BankBoston Corp. has de-cided-at least for now-to remain in the credit card business.
Not for the first time, the Boston bank is bucking trends that have sent many mid-tier card issuers out of the business because they could not compete with larger-scale operations.
If BankBoston is to make it, it probably would be in great debt to Partners First, a management company it helped establish early this year in Baltimore.
BankBoston owns about 20% of Partners First, a joint venture with Bank of Montreal's Harris Bankcorp subsidiary in Chicago and First Annapolis Consulting of Linthicum, Md.
Partners First is essentially a new twist on outsourcing.
In April, BankBoston folded its $1.2 billion national credit card business into the venture, but it decided to retain $400 million of receivables in accounts in its four-state "core" region.
It was the second time BankBoston "exited" from credit cards. In 1990 it sold its $625 million portfolio to Chase Manhattan Bank; five years later it decided to try to jump back in.
James M. Cosman, executive director of consumer lending at BankBoston, has been responsible for the card business since April when Jeff Slawsky, the former head of credit cards, moved over to Partners First.
Mr. Cosman joined BankBoston in 1996 when it bought local rival BayBanks Inc., where he was responsible for consumer credit.
BankBoston's decision to keep its local card customers and let others take on more distant accounts is typical of another trend among superregional companies. First Union Corp., for example, has pulled in its horns, selling "noncore" card accounts to Providian Financial Corp.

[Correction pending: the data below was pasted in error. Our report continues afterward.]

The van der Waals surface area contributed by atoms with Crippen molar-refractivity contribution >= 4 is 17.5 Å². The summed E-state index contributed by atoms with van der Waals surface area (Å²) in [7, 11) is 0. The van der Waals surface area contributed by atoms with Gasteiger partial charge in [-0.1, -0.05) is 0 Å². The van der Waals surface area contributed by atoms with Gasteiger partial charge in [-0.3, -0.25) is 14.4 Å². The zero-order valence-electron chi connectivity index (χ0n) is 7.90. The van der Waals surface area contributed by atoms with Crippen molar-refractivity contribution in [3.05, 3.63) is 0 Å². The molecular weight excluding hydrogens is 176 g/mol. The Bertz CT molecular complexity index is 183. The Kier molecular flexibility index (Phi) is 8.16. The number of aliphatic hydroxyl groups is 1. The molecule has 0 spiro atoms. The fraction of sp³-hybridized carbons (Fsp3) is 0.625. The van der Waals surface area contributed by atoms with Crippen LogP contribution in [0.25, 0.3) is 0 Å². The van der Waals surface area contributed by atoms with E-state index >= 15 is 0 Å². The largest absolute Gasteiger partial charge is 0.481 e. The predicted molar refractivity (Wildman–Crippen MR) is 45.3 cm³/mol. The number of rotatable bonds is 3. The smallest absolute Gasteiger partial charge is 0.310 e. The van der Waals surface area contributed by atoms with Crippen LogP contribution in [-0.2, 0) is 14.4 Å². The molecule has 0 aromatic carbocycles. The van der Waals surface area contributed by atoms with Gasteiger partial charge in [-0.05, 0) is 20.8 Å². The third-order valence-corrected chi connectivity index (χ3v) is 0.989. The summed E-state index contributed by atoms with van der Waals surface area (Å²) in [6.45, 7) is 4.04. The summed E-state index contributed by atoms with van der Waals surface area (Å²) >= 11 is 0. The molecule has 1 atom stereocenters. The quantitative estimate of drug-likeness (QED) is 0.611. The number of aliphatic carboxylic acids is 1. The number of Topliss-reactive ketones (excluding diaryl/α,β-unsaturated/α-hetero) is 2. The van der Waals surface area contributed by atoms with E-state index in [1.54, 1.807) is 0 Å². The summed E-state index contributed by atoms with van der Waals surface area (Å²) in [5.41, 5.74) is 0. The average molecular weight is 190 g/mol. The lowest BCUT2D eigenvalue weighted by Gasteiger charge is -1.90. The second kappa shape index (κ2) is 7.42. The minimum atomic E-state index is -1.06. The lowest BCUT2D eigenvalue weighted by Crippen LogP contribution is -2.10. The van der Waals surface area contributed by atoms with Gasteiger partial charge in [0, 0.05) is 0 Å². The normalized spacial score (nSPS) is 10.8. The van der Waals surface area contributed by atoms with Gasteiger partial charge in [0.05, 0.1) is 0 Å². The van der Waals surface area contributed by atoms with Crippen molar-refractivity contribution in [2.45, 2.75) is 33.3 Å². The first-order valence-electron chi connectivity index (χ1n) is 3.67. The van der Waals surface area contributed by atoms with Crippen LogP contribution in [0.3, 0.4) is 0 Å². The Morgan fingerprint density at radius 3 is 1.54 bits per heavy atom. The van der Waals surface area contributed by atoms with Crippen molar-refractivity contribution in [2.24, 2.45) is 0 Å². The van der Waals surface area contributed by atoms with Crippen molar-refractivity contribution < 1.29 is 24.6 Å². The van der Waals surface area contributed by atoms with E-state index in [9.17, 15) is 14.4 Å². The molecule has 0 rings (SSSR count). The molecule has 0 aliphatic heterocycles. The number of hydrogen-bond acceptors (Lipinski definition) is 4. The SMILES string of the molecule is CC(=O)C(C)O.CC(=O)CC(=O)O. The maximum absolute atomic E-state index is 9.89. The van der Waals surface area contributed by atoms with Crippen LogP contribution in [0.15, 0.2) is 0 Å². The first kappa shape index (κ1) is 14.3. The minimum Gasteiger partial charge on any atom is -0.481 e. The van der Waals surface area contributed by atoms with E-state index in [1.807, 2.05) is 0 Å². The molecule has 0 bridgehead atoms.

"We felt the national card business wasn't aligned with our regional bank," Mr. Cosman said. "The cards are offered to our regional customers, because we want to provide one-stop shopping. We don't intend to grow this card business."
BankBoston sees an advantage in Partners First that many regional banks may lack.
"We leverage Partners First by buying services through them" at favorable rates, such as the processing services of First Data Corp., Mr. Cosman said.
The volume discounts can be significant, allowing a smaller issuer to cut processing costs by 20%, said Jerry Craft, president of InfiStar Corp. an Atlanta-based consulting firm.
Banks below the top tier-which now consists of several major bank holding companies led by Citicorp, and a few independent monoline specialists led by MBNA Corp.-also find it increasingly difficult to maintain the necessary management depth and technological skills.
That forces "a bank with our size portfolio to utilize business partners," Mr. Cosman said.
To expand its management base, Partners First wants to work with other regional and superregional banks that want to keep their hands in the card industry.
Mr. Craft, who is also in the business of helping banks manage their card businesses, estimates that about 15% of issuers are turning to outside companies for the kind of marketing and technological support Partners First is providing for BankBoston.
"It takes more than just (customer) relationships and a brand to succeed today," Mr. Craft said.
Mr. Cosman said Partners First advises BankBoston on risk management issues, and First Data Resources handles the collections, credit scoring, and other back-office functions.
In one recent product innovation, BankBoston in July launched a student banking and identification card for Northeastern University.
It is called the BankBoston Husky Card, named after the university mascot. Unlike other student cards proliferating on college campuses, it is not a smart card with a computer chip and stored-value payment function.
Branded with MasterCard, the BankBoston offering functions as a debit and automated teller machine card and controls access to residence halls, gyms, and other facilities.